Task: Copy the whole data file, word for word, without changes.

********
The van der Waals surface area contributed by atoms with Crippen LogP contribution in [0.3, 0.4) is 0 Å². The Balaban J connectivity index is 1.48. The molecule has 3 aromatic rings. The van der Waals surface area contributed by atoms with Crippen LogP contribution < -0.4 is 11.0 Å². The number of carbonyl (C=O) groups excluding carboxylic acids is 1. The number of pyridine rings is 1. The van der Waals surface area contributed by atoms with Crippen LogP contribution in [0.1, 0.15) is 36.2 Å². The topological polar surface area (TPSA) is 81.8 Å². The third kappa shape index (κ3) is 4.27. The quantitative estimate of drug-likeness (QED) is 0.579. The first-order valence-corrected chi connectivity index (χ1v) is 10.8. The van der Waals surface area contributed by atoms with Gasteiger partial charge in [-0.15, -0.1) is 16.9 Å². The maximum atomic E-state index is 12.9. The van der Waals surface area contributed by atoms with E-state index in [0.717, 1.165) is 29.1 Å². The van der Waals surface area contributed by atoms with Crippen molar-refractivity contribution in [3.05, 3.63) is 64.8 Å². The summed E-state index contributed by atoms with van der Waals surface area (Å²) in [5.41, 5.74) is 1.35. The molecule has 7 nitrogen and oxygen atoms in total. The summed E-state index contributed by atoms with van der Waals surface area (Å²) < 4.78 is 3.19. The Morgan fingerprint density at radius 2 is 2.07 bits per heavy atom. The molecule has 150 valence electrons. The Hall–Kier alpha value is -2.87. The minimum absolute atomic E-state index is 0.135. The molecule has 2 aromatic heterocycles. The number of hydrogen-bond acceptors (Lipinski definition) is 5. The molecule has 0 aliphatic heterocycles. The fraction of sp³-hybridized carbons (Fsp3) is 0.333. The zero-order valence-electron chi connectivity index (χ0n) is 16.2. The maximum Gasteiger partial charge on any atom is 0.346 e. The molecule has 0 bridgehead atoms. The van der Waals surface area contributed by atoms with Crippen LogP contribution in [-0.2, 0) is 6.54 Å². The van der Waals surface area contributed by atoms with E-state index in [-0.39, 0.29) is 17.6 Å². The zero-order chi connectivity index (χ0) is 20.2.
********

The van der Waals surface area contributed by atoms with Crippen LogP contribution in [0.3, 0.4) is 0 Å². The Balaban J connectivity index is 1.48. The molecule has 3 aromatic rings. The van der Waals surface area contributed by atoms with Crippen LogP contribution < -0.4 is 11.0 Å². The number of carbonyl (C=O) groups excluding carboxylic acids is 1. The number of pyridine rings is 1. The van der Waals surface area contributed by atoms with Crippen LogP contribution in [0.1, 0.15) is 36.2 Å². The topological polar surface area (TPSA) is 81.8 Å². The third kappa shape index (κ3) is 4.27. The quantitative estimate of drug-likeness (QED) is 0.579. The first-order valence-corrected chi connectivity index (χ1v) is 10.8. The van der Waals surface area contributed by atoms with Gasteiger partial charge in [-0.15, -0.1) is 16.9 Å². The maximum atomic E-state index is 12.9. The van der Waals surface area contributed by atoms with E-state index in [0.717, 1.165) is 29.1 Å². The van der Waals surface area contributed by atoms with Crippen molar-refractivity contribution in [3.05, 3.63) is 64.8 Å². The summed E-state index contributed by atoms with van der Waals surface area (Å²) in [5.41, 5.74) is 1.35. The molecule has 7 nitrogen and oxygen atoms in total. The summed E-state index contributed by atoms with van der Waals surface area (Å²) < 4.78 is 3.19. The Morgan fingerprint density at radius 2 is 2.07 bits per heavy atom. The molecule has 150 valence electrons. The Hall–Kier alpha value is -2.87. The minimum absolute atomic E-state index is 0.135. The molecule has 2 aromatic heterocycles. The number of hydrogen-bond acceptors (Lipinski definition) is 5. The molecule has 0 aliphatic heterocycles. The fraction of sp³-hybridized carbons (Fsp3) is 0.333. The zero-order valence-electron chi connectivity index (χ0n) is 16.2. The maximum Gasteiger partial charge on any atom is 0.346 e. The molecule has 0 bridgehead atoms. The van der Waals surface area contributed by atoms with Crippen LogP contribution in [-0.2, 0) is 6.54 Å². The van der Waals surface area contributed by atoms with E-state index in [-0.39, 0.29) is 17.6 Å². The zero-order chi connectivity index (χ0) is 20.2.